Fastidiously written debut crime thriller with a compelling narrative...
Having a crime thriller featuring a dysfunctional detective is hardly ground-breaking, so with a sigh of resignation we delved into American Devil and discovered that old doesn’t necessarily mean dull.
Detective Tom Harper is on the cusp of losing everything. His wife has walked out of his life, he’s been suspended for breaking his superior officer’s jaw and his only chance of redemption comes about because a seriously twisted sociopath is on the loose in New York; and even redemption comes with a clause – in this case, requisite psych evaluation and cognitive work on that temper of his.
Taking his inspiration from cult classic: The Silence of the Lambs, instead of making a woman suit made from human skin; Stark’s killer is intent on creating a sculpture of a woman – using actual bodily parts he’s cultivated from his victims. The title itself is as near to American Psycho as you can legally get – and there is a sense of familiarity, whereby the killer is enthralled by the need to destroy these women in a punitive manner. His victims have, in his eyes, fallen from grace – they are less than his expectations and do not live up to their socially-projected selves.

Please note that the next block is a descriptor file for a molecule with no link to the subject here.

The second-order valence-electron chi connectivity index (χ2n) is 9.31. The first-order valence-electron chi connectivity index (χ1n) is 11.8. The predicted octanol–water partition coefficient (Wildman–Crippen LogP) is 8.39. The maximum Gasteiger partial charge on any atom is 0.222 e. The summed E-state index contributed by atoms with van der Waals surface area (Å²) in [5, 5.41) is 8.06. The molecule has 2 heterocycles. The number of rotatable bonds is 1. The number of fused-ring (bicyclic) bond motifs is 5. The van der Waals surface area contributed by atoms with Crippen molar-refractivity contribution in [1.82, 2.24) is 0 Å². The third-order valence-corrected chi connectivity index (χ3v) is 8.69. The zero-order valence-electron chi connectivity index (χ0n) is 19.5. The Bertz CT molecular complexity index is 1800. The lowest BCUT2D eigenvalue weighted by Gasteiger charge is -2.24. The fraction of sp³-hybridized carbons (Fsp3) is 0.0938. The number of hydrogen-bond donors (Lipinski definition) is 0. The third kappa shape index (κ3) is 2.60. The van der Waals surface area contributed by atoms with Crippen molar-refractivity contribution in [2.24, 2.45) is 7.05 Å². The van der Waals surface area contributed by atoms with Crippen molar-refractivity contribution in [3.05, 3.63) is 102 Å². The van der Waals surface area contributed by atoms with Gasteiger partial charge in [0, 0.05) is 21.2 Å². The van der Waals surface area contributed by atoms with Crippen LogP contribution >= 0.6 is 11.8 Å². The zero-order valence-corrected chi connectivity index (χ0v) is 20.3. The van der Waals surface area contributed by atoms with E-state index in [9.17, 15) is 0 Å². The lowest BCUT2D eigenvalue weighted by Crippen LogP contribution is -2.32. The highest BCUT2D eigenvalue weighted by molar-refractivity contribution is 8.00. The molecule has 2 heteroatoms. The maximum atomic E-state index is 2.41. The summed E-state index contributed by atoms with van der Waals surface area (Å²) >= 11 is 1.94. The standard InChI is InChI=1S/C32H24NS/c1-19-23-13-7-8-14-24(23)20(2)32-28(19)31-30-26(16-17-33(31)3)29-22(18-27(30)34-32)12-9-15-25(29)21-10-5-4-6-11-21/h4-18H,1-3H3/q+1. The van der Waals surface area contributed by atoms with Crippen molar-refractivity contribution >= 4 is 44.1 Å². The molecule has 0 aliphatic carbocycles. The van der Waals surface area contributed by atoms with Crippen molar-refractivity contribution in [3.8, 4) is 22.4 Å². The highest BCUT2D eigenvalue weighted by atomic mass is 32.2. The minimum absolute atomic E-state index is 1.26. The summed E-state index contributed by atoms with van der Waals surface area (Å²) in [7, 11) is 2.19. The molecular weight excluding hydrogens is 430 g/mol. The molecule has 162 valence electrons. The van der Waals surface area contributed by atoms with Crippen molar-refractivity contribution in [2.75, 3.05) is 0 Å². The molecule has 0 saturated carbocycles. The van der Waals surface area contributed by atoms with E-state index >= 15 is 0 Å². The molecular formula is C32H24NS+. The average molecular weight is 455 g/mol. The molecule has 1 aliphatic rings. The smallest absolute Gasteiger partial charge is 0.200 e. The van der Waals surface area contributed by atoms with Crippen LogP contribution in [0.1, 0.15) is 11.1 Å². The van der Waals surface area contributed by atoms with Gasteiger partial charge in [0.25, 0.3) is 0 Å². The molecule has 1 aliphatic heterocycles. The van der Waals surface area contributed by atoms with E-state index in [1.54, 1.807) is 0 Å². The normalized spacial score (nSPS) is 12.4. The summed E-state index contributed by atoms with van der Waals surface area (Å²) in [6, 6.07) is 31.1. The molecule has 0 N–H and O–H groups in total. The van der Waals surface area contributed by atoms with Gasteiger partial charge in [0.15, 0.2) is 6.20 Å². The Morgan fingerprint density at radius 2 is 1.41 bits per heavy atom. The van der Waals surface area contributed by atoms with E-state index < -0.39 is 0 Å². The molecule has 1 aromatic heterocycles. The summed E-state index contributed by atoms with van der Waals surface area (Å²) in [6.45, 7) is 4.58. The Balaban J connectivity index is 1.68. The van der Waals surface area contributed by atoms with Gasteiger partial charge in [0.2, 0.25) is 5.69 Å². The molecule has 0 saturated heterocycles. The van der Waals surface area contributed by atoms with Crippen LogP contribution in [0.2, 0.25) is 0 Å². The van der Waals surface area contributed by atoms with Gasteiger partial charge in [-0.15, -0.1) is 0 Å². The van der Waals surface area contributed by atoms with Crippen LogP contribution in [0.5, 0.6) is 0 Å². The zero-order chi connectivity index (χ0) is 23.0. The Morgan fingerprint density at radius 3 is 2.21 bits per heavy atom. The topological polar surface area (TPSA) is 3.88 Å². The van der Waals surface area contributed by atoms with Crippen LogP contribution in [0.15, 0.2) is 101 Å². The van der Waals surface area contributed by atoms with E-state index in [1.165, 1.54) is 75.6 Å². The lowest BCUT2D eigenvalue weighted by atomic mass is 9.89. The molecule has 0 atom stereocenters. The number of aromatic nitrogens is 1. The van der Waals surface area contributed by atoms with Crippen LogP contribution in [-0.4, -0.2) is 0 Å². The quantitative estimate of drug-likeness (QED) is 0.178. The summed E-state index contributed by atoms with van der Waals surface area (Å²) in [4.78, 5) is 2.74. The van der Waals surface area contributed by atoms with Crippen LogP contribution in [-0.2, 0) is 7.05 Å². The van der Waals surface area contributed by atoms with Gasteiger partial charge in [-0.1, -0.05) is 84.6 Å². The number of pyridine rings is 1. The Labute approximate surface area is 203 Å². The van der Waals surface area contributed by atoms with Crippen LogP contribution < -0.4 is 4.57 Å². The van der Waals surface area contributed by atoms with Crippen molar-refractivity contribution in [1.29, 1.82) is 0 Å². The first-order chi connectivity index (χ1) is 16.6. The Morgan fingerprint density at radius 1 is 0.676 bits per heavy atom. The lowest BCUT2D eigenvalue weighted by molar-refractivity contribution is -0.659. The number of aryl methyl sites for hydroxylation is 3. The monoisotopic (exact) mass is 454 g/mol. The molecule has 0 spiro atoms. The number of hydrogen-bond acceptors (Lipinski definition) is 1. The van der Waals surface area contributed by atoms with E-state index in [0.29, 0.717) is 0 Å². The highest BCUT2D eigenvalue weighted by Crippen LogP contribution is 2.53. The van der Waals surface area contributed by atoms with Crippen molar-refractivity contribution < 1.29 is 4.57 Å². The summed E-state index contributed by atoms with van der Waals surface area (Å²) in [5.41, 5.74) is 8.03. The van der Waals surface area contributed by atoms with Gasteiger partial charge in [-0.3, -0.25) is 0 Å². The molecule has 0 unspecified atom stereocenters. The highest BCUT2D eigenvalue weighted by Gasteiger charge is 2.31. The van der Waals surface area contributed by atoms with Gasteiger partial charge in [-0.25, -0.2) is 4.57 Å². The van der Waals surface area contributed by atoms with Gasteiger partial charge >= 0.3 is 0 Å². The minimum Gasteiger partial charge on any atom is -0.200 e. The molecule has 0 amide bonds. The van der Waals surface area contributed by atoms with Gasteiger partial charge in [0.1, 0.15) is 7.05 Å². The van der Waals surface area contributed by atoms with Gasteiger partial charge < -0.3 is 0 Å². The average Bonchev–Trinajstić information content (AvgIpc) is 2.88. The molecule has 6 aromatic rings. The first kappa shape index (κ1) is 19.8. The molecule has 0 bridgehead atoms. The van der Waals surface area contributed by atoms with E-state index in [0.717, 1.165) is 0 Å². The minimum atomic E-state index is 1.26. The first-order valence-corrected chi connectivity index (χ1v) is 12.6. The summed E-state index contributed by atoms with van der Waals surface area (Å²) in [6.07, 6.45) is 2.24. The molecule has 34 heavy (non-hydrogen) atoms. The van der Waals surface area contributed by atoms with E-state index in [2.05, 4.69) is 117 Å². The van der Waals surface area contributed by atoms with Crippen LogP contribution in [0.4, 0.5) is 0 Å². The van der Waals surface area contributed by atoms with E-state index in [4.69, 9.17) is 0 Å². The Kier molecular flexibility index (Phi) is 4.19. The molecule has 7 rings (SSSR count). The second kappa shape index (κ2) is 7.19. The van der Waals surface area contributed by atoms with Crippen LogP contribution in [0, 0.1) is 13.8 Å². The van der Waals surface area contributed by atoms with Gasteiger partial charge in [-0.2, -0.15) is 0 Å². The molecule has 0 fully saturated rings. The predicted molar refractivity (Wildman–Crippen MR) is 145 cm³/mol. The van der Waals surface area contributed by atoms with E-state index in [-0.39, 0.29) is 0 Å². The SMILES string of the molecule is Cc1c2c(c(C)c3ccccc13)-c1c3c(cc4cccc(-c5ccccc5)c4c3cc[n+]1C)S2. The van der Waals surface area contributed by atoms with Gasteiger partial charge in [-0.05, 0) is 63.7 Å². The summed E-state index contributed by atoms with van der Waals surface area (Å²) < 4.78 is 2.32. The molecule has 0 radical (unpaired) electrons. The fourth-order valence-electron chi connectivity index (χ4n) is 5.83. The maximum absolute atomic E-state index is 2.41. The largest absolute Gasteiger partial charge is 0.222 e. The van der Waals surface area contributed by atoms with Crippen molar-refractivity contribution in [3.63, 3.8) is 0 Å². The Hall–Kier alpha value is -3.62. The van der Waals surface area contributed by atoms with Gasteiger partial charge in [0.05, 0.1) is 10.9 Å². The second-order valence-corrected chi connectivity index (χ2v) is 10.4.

But this isn’t a slasher novel – there are disturbing scenes, sure, but not relayed in graphic detail. Indeed, American Devil is well written, paced steadily with a climactic finish and chock full of thoughtfully crafted characters. And whilst, you may think on the surface the preambles are overly familiar; the only contempt you will feel is for the sociopath, fictional though he is. Stark delivers an aptly stark portrayal of the modern-day psychopath; drawing on those good old fundamental ideals as religion, love and betrayal. If this is how Stark starts out - we're positively salivating for second helpings.
We interview C J Daugherty about Night School
- 10 January 2012